The PJ Tatler

Lessons from the Komen Foundation Fiasco

The Komen for the Cure Foundation has apparently surrendered after suffering a withering media assault on its choice to change grant criteria and effectively remove funding for Planned Parenthood. While the dust settles, and that may take a while, a few thoughts on how this happened, and what may happen next.

Komen was unprepared for Planned Parenthood’s reaction. Go back and review Jill Stanek’s post on Komen’s initial decision. According to her, Komen wanted to make its grant criteria decision quietly and move on. Komen did not anticipate that Planned Parenthood would make sure the decision was not only not quiet, but that it would become a firestorm for an organization that, up to now, has enjoyed decade after decade of positive press. Komen might have been complacent, but more importantly, it was naive. Today’s statement, in which Komen reiterates its desire to move on, suggests that that naivete has not been punctured. Given Planned Parenthood’s history and leadership, there was no way it would take any adverse decision lying down. No one should have expected it to do anything but fight, so Komen should have gamed out Planned Parenthood’s likely reactions, and planned its own counter actions.

Komen was overmatched. Since its founding in 1982, the Komen Foundation has been led by Nancy Brinker, the sister of breast cancer victim Susan G. Komen. The foundation is largely a labor of love taken on in the late Komen’s memory. The foundation has enjoyed friendly relations with everyone for decades, both because it is a labor of love and because it is apolitical. It has no obvious enemies, and raises money for an unquestionably good cause. By contrast, Planned Parenthood has been around for more than 70 years, and was founded by progressive eugenicist Margaret Sanger. Planned Parenthood was political from its inception, and devious about pursuing its goals, and has spent its entire lifetime battling political enemies and establishing, and in some cases buying, its friends in politics and the media. It doesn’t donate to Democrats such as Sen. Patty Murray out of the kindness of its heart; it donates to Democrats so they will advance its interests and, when fights arise, defend it from external threats. Planned Parenthood’s current leader, Cecile Richards, is the daughter of late Texas Gov. Ann Richards, and is probably as media savvy as her mother was. The mainstream media is, by and large, sympathetic to Planned Parenthood and circles around it whenever it runs into problems. The media says very little about the various scandals surrounding Planned Parenthood all over the country. So in making a decision that Planned Parenthood would not like, Komen found itself at war with one of the most media savvy and politically sophisticated organizations in the country.

Komen’s crisis is not over. Nancy Brinker is evidently hoping that today’s move puts the crisis behind her foundation. She is wrong. The Komen for the Cure Foundation has now raised the wariness of Planned Parenthood and its allies, while losing the respect of Planned Parenthood’s enemies. It has put itself in a no-win situation by reversing course. Planned Parenthood will stand down its public attacks, but behind the scenes it will demand more from a weakened Komen foundation. Its threats to take future disputes with Komen to the media are beyond credible. Komen now risks becoming a partisan political organization despite its wish to focus only on funding a cure for breast cancer. It may take major moves including a leadership change to begin putting this fiasco behind the foundation. Komen risks being conquered outright by Planned Parenthood, and possibly destroyed by this war.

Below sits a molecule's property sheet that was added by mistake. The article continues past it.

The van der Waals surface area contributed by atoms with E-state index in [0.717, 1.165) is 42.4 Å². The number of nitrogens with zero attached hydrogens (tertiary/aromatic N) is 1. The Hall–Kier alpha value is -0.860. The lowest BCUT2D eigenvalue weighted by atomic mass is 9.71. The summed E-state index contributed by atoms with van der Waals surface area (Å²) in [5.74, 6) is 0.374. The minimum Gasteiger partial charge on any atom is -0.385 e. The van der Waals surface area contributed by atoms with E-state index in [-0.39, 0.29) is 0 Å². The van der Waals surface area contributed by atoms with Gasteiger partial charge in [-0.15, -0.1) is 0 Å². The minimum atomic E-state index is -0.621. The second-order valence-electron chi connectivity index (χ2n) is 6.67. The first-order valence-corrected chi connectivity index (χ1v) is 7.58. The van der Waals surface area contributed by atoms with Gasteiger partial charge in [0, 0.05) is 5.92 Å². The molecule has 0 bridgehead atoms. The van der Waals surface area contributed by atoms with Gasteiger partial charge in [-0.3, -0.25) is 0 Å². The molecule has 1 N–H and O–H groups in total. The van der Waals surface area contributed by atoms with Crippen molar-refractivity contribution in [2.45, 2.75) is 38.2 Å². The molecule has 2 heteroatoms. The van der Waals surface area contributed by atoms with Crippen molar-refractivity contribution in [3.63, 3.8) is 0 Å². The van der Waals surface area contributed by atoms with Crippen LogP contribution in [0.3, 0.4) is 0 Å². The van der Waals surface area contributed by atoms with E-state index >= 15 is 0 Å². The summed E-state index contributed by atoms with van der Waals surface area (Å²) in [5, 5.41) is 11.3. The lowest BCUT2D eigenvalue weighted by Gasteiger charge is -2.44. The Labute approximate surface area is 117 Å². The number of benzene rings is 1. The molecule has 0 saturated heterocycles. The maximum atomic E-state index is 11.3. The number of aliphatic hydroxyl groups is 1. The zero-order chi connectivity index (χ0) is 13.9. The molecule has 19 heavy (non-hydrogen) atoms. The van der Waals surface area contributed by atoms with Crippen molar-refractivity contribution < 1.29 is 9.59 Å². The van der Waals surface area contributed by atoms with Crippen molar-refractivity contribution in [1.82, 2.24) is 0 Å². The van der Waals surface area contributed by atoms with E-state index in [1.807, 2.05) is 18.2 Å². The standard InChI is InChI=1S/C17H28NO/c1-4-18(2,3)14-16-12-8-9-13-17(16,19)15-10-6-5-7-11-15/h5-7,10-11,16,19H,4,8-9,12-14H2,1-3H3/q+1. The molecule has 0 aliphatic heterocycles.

To preserve your peace, be prepared for war. We all like to believe that being right will be enough to win, but the Komen fiasco provides powerful evidence that that is not always the case. Being right helps, but knowing your adversary and anticipating what they will do helps too. Komen did nothing wrong, and exercised its prerogative in determining the criteria it uses for administering grants. It is perfectly free to do that, and has good reason to disassociate itself from controversial political organizations like Planned Parenthood. Planned Parenthood is ruthless, intelligent and driven. The half million dollars it would have lost from the Komen grants weren’t really the point of its blistering assault on the foundation. Preserving its power and its ability to intimidate was Planned Parenthood’s higher goal. If Komen had been allowed to pull funding quietly, others might have followed suit, and some of its political allies might have drawn the conclusion that Planned Parenthood is weak. This victory over Komen will help Planned Parenthood keep its allies and funding sources in line.

The bottom line here is that, in its ruthless selfishness, Planned Parenthood may yet destroy the Komen for the Cure Foundation and ultimately set back the cause of curing breast cancer. But Democrats will continue to get their checks from Planned Parenthood. That organization possesses the survival instincts of the cockroach.